Single-cell kinetics of siRNA-mediated mRNA degradation. Krzysztoń et al. 2019. Nanomedicine: Nanotechnology, Biology, and Medicine.

Silencing disease-related genes is a promising strategy to treat many conditions such as IBD. This kind of therapies are based on blocking and destroying the messengers (mRNA) that hold the information for a protein. This process, called RNA interference (RNAi), can be carried out by engineered molecules called siRNA. The efficiency of these molecules is commonly assessed by measuring the expression levels of the target protein at a given time point. Regretfully, this kind of studies lack of a temporal and spatial context, thus hindering an accurate evaluation of siRNA therapeutics.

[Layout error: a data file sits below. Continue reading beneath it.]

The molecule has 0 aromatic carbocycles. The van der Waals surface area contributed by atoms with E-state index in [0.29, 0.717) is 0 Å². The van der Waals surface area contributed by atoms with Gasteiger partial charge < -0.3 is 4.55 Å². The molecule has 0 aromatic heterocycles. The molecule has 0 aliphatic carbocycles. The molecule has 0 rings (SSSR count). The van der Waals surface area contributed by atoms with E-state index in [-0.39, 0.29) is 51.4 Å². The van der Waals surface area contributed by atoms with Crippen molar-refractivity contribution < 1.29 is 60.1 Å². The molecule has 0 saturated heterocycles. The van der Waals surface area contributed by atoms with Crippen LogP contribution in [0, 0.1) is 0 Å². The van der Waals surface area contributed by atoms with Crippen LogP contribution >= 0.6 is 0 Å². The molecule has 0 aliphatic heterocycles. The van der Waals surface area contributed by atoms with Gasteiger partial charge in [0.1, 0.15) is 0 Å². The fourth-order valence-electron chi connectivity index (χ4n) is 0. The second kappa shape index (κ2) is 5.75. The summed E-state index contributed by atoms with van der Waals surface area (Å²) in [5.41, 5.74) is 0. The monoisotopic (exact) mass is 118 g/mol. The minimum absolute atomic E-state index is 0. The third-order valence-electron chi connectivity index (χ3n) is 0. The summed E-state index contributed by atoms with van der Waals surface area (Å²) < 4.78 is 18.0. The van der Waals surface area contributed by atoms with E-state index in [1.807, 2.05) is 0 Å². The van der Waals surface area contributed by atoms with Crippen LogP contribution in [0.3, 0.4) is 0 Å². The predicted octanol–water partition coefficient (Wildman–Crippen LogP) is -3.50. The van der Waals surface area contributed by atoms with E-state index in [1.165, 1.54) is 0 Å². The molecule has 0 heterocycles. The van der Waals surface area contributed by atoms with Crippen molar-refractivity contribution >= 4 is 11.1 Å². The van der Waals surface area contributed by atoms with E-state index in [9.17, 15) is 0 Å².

This article shows a novel technique to determine the kinetics of the gene silencing process using siRNAs. It exploits fluorescence to measure mRNA degradation within every single cell over time, and employs a mathematical model to estimate the gene expression levels at a given time point. This method greatly improves the assessment of mRNA degradation allowing an accurate evaluation of siRNAs as tools to silence disease-related genes and thus improving their potential as future clinical applications.